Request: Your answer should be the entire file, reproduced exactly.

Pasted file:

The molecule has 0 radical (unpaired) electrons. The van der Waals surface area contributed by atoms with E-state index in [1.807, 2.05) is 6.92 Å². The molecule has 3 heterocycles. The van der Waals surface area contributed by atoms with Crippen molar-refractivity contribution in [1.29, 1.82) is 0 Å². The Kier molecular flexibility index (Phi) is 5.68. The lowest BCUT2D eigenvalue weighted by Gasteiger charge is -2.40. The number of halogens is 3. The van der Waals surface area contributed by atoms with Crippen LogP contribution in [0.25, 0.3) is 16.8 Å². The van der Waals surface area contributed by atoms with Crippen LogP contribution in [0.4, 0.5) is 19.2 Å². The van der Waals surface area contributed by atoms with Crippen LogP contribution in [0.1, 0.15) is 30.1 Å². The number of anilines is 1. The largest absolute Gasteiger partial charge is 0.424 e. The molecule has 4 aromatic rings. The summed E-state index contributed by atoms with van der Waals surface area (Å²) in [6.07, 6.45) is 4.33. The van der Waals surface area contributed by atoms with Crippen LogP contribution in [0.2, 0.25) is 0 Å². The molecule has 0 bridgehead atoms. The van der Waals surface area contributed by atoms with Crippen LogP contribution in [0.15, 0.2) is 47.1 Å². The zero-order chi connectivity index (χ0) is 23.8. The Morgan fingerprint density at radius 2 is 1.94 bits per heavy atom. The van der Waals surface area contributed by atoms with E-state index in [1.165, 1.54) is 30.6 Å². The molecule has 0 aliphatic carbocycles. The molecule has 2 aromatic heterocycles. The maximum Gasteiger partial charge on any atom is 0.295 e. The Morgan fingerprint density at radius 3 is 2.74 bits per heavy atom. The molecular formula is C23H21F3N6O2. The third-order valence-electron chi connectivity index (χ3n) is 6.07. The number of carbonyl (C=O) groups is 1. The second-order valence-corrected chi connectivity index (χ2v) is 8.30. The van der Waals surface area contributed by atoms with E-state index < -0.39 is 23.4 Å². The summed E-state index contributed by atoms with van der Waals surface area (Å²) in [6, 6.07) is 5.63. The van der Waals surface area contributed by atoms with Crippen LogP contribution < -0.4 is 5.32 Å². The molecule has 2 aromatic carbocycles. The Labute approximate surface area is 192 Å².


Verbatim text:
The molecule has 0 radical (unpaired) electrons. The van der Waals surface area contributed by atoms with E-state index in [1.807, 2.05) is 6.92 Å². The molecule has 3 heterocycles. The van der Waals surface area contributed by atoms with Crippen molar-refractivity contribution in [1.29, 1.82) is 0 Å². The Kier molecular flexibility index (Phi) is 5.68. The lowest BCUT2D eigenvalue weighted by Gasteiger charge is -2.40. The number of halogens is 3. The van der Waals surface area contributed by atoms with Crippen LogP contribution in [0.25, 0.3) is 16.8 Å². The van der Waals surface area contributed by atoms with Crippen LogP contribution in [0.4, 0.5) is 19.2 Å². The van der Waals surface area contributed by atoms with Crippen LogP contribution in [0.1, 0.15) is 30.1 Å². The number of anilines is 1. The largest absolute Gasteiger partial charge is 0.424 e. The molecule has 4 aromatic rings. The summed E-state index contributed by atoms with van der Waals surface area (Å²) in [6.07, 6.45) is 4.33. The van der Waals surface area contributed by atoms with Crippen LogP contribution in [0.2, 0.25) is 0 Å². The molecule has 0 bridgehead atoms. The van der Waals surface area contributed by atoms with Crippen LogP contribution in [0.15, 0.2) is 47.1 Å². The zero-order chi connectivity index (χ0) is 23.8. The Morgan fingerprint density at radius 2 is 1.94 bits per heavy atom. The van der Waals surface area contributed by atoms with E-state index in [1.165, 1.54) is 30.6 Å². The molecule has 0 aliphatic carbocycles. The molecule has 2 aromatic heterocycles. The maximum Gasteiger partial charge on any atom is 0.295 e. The Morgan fingerprint density at radius 3 is 2.74 bits per heavy atom. The molecular formula is C23H21F3N6O2. The third-order valence-electron chi connectivity index (χ3n) is 6.07. The number of carbonyl (C=O) groups is 1. The second-order valence-corrected chi connectivity index (χ2v) is 8.30. The van der Waals surface area contributed by atoms with E-state index < -0.39 is 23.4 Å². The summed E-state index contributed by atoms with van der Waals surface area (Å²) in [6, 6.07) is 5.63. The van der Waals surface area contributed by atoms with Crippen LogP contribution < -0.4 is 5.32 Å². The molecule has 2 aromatic carbocycles. The Labute approximate surface area is 192 Å².